Daisenji Engi (大山寺縁起)
Daisenji engi (tales of the origin of Daisen-ji Temple) is:
The engisho (historical records book) during the late Kamakura period. And the Engi Emaki (Illustrated handscroll of the history) during the early Muromachi period. Both of them were the lucky charms of Daisen-ji Temple in Aseri Country, Hoki Province (Tottori prefecture) (currently, Daisen-cho, Saihaku District, Tottori Prefecture).
The formation was from 1325 to 1330 and it was formed prior to Engi Emaki which is discussed below. The author is unknown but in the engi there are descriptions which favor Chumon-in, Daisen-ji Temple and thus it is highly possible that the author was a party of Chumon-in. The manuscript is considered to have been written during the end of the Edo period and the original book is in Domyo-in Temple and remains only as kotobagaki (captions). It is one of the important historical materials concerning the faith of Daisen (Tottori prefecture), which consists of 21 folktales in the first volume and 22 in the second volume, that is, 43 in all.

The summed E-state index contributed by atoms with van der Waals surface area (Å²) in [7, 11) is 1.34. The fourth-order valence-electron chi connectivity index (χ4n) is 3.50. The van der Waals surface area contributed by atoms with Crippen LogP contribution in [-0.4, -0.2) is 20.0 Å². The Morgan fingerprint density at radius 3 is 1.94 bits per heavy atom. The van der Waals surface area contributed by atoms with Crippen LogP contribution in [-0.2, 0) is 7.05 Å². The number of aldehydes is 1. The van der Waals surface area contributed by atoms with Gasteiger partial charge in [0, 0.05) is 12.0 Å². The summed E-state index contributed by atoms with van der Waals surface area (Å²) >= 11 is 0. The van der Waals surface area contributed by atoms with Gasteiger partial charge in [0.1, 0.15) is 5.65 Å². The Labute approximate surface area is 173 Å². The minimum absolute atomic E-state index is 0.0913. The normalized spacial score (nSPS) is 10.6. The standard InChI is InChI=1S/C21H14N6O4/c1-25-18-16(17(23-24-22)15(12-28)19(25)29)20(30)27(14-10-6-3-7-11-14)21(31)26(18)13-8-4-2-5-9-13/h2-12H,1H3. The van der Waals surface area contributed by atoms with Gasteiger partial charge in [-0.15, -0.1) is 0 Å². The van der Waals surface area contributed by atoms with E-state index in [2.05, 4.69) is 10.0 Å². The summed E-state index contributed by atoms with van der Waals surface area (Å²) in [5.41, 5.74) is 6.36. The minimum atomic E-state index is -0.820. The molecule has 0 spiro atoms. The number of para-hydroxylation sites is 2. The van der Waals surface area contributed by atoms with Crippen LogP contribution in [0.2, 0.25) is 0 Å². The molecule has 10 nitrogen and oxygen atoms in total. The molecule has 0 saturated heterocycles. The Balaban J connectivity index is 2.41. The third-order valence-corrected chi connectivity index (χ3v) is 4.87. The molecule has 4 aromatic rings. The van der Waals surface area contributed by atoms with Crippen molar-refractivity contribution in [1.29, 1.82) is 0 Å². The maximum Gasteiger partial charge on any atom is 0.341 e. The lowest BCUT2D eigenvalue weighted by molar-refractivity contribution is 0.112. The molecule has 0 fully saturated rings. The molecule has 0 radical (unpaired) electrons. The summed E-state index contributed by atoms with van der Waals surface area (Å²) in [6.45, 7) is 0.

Daisenji Engi Emaki (Illustrated handscroll of the history of Daisen-ji Temple)
It was finished in 1398 and consists of ten volumes in all and the author is Zenhozen Nyudo Ryoa. The original book was designated as an old national treasure in 1918, but in 1928 burnt by fire in Daisen-ji Temple.
At present the copied books are stored in Tokyo National Museum and Historiographical Institute at the University of Tokyo and so on. The roughness in the pictures hints that they were painted by local painters, but they are highly appreciated as important materials for the study of folklore and religious history and the pictures of rice planting, where the cultivation by buffalos and the scene of sohei goso (direct petition by priest soldier) and so on are painted, are widely known. Recently, they were digitally restored.